View this Article in Magnus
Edit this Article in Magnus

Make a drawstring bucket bag

Bucket bag main image - Make a drawstring bucket bag - Craft -

You will need

● Bag outer: 50cm of pleather or heavyweight fabric (eg denim, canvas, ticking)
● Bag lining: 50cm of cotton lining fabric
● Heavyweight interfacing: optional, useful to put on the base if your fabric needs a bit more weight
● Strap: leather or mock leather strap measuring 53cm x 2.5cm, such as a secondhand belt from a charity shop
● Eyelets and eyelet setter: these come as kits from good haberdashery shops
● Rivets and rivet setter for attaching the handle: optional, available as a kit from good haberdashery shops – you need these if your handle is too thick to stitch on with a sewing machine

Cutting out

For the main bag body: cut out a large rectangle measuring 78cm x 30cm and a circle with a 25cm diameter
For the bag lining: cut out a large rectangle measuring 78cm x 23cm and a circle with a 25cm  diameter
For the drawstring, cut out a strip of outer fabric measuring 78cm x 3cm
For the drawstring toggle: Out of your scraps, cut a small strip of pleather measuring 7cm x 1.5cm
For the pocket: cut out a rectangle measuring 12cm deep x 14cm wide (a cd cover makes a good template)
For the interfacing: a circle with a 25cm diameter

Starting the main bag

If you’re using interfacing on your bag base, iron it on now. (If you’re using pleather, remember to use sew-in interfacing as the iron may melt the fabric.)

Take your main bag body piece and fold it in half lengthways so that the two short edges are together. Stitch a seam down the short edges 1.5cm from the raw edge.

Now take your bag base and, right sides matching, pin it to one end of your stitched bag body. Stitch 0.5cm from the raw edge, stretching and easing the fabric to fit.

Starting the lining

Take your main lining piece (the rectangle) and fold it in half lengthways to find the centre. 

Centralise your pocket piece over the fold line and 4cm down from the top edge of your bag body lining. Stitch into place, reinforcing the top corners by backstitching (image 1).

Now place the two short ends of your rectangle together (right sides facing) and stitch a seam 1.5cm from the raw edge (image 2). You need to leave a 10cm gap in the middle of this seam, so either leave a gap while you stitch, or alternatively, you could stitch all the way down the short edge and unpick a gap in the middle of the seam afterwards.  

Stitching on the lining base

Pin your lining bag base to the bottom end of your lining tube (remember to check which way your pocket opening is) and stitch into place 0.5cm from the raw edge, stretching and easing the fabric to fit.

Stitching the outer to the inner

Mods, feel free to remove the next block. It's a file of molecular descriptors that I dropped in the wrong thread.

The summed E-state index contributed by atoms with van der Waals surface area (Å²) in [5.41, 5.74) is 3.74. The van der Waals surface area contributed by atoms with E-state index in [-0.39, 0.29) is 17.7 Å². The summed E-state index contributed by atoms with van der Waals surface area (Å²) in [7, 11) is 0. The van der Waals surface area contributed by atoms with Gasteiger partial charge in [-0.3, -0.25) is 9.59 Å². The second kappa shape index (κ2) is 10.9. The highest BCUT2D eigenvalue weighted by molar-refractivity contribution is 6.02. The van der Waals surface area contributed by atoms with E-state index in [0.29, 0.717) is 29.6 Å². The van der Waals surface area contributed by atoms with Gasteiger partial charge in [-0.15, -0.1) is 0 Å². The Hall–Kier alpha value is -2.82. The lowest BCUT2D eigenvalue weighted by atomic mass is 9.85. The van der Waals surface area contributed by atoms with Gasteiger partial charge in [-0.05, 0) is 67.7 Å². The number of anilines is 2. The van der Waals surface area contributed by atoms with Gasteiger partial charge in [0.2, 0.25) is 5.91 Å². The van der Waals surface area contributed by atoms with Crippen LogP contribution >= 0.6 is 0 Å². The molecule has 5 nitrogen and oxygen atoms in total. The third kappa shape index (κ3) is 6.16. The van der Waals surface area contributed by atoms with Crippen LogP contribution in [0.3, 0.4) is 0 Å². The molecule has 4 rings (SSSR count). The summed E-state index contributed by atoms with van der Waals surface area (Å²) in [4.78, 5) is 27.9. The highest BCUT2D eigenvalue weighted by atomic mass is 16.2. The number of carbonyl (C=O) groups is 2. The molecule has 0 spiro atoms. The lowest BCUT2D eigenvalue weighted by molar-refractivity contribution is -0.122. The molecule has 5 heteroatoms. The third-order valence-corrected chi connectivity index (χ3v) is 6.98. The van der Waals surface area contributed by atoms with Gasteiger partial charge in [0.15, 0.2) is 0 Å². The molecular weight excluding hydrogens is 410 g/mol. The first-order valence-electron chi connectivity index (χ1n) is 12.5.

You now have two ‘bags’ (image 3): one of pleather and one of lining.

Turn the pleather bag the right way round and keep the lining bag inside out.

Insert the pleather bag into the lining bag, placing the two side seams together.

Matching raw edges, stitch all the way round the top of the lining and outer bag 0.5 to 1cm from the top edge (image 4).

Turning the bag the right way round

Remember that hole you made in the lining side seam? Now’s the time to use it!

Put your hand through the hole, grab the outer bag and start easing all the fabric through the hole (image 5).

You will now have a bag like this – with all the seams on the inside (image 6).

Push the lining down inside the bag (image 7). Because your lining piece was shorter than your main bag body, the top edge of your outer bag will be turned inside by approximately 4 to 5cm. Top stitch 0.5cm from the top edge to hold everything in place.

Inserting the holes

You need eight holes around the top of your bag (image 8).

Using your seam as the centre front of the bag, measure two points 4.5cm on each side of the seam and another six  at equal measurements all around the bag (ours were about 9.5cm away from each other but do use a ruler to check yours are equal).

With your eyelet setting kit, use the hole punch that comes with it to make eight holes at the points you marked. 

Insert eyelets following the instructions on your kit.

Making the drawstring

Take your long strip and fold it in half lengthways. Carefully straight-stitch right the way down the strip, matching raw edges as you go.

Making the drawstring toggle

Take the small strip of pleather and fold both ends in so they meet in the middle and then fold it in half again like a folded book. This will give you four layers (image 9).

Very carefully stitch down the ‘spine’ so that all the layers are held in place (image 10). When you open it out, you will see you can slip the ends of the drawstring through the loops.

Thread the drawstring through the eyelets and slip your toggle onto the ends – when you push the toggle up, this will hold the bag closed. Tie big knots at the ends of your drawstring.

Attaching the strap

You can either stitch the strap on to the sides of the bag (if it’s not too thick to go through your machine) or you can attach it with rivets.

If you use rivets, you need to make two holes in each end of your strap. A hole punch piece should be included in your rivet set (image 11).

Make another two holes in equal places on either side of the bag (image 12).

Using your rivet setter, secure the handle into place.

You might also like...

Sew a simple drawstring gym bag
Like rivets? Make a studded belt
See all of our bags to sew and knit: free patterns


by 7 people

Rate This
Comment Print

Post your comment

Join us here...

Click on a magazine title to see all its online features and news
Stain buster Our guide to removing smudges, spots, and other spills.
See more stain busting solutions >



View by magazine : View by magazine Prima
Page built from scratch in 1 wallclock secs ( 0.54 usr + 0.03 sys = 0.57 CPU) (click to hide)